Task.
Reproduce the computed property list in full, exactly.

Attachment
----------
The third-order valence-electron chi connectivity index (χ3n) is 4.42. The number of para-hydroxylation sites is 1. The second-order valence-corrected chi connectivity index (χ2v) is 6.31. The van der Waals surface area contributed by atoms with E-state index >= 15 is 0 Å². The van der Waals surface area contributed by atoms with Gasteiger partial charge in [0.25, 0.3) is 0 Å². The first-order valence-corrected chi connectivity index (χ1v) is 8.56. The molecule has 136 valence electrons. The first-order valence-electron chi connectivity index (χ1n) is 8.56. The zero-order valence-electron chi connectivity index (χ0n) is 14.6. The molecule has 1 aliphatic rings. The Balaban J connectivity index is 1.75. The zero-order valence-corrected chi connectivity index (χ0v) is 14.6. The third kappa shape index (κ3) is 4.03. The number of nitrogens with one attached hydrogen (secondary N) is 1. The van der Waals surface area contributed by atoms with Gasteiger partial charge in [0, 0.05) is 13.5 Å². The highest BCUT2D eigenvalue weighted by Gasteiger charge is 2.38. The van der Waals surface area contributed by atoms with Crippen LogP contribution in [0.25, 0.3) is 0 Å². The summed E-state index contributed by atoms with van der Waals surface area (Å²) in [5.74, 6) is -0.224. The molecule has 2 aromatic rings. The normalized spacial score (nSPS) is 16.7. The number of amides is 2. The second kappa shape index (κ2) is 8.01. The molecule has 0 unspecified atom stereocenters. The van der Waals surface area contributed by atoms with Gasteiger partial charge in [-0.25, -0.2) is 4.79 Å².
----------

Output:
The third-order valence-electron chi connectivity index (χ3n) is 4.42. The number of para-hydroxylation sites is 1. The second-order valence-corrected chi connectivity index (χ2v) is 6.31. The van der Waals surface area contributed by atoms with E-state index >= 15 is 0 Å². The van der Waals surface area contributed by atoms with Gasteiger partial charge in [0.25, 0.3) is 0 Å². The first-order valence-corrected chi connectivity index (χ1v) is 8.56. The molecule has 136 valence electrons. The first-order valence-electron chi connectivity index (χ1n) is 8.56. The zero-order valence-electron chi connectivity index (χ0n) is 14.6. The molecule has 1 aliphatic rings. The Balaban J connectivity index is 1.75. The zero-order valence-corrected chi connectivity index (χ0v) is 14.6. The third kappa shape index (κ3) is 4.03. The number of nitrogens with one attached hydrogen (secondary N) is 1. The van der Waals surface area contributed by atoms with Gasteiger partial charge in [0, 0.05) is 13.5 Å². The highest BCUT2D eigenvalue weighted by Gasteiger charge is 2.38. The van der Waals surface area contributed by atoms with Crippen LogP contribution in [0.25, 0.3) is 0 Å². The summed E-state index contributed by atoms with van der Waals surface area (Å²) in [5.74, 6) is -0.224. The molecule has 2 aromatic rings. The normalized spacial score (nSPS) is 16.7. The number of amides is 2. The second kappa shape index (κ2) is 8.01. The molecule has 0 unspecified atom stereocenters. The van der Waals surface area contributed by atoms with Gasteiger partial charge in [-0.25, -0.2) is 4.79 Å².